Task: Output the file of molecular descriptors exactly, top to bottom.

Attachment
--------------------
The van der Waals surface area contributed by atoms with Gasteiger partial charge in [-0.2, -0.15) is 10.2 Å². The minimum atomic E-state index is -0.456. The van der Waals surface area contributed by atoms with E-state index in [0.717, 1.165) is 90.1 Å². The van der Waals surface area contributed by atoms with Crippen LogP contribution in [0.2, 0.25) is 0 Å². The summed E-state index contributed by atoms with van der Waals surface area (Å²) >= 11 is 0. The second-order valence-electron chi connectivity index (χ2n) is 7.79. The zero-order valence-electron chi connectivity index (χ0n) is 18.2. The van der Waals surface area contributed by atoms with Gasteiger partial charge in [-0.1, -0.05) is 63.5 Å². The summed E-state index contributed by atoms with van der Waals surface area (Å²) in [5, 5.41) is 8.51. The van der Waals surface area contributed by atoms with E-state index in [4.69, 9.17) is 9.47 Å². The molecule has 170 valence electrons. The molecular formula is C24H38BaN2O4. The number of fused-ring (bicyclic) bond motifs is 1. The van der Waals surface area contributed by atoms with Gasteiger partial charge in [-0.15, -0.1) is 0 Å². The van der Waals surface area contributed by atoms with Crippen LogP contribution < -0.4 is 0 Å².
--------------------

The van der Waals surface area contributed by atoms with Gasteiger partial charge in [-0.2, -0.15) is 10.2 Å². The minimum atomic E-state index is -0.456. The van der Waals surface area contributed by atoms with E-state index in [0.717, 1.165) is 90.1 Å². The van der Waals surface area contributed by atoms with Crippen LogP contribution in [0.2, 0.25) is 0 Å². The summed E-state index contributed by atoms with van der Waals surface area (Å²) >= 11 is 0. The second-order valence-electron chi connectivity index (χ2n) is 7.79. The zero-order valence-electron chi connectivity index (χ0n) is 18.2. The van der Waals surface area contributed by atoms with Gasteiger partial charge in [-0.1, -0.05) is 63.5 Å². The summed E-state index contributed by atoms with van der Waals surface area (Å²) in [5, 5.41) is 8.51. The van der Waals surface area contributed by atoms with E-state index in [4.69, 9.17) is 9.47 Å². The molecule has 170 valence electrons. The molecular formula is C24H38BaN2O4. The number of fused-ring (bicyclic) bond motifs is 1. The van der Waals surface area contributed by atoms with Gasteiger partial charge in [-0.15, -0.1) is 0 Å². The van der Waals surface area contributed by atoms with Crippen LogP contribution < -0.4 is 0 Å².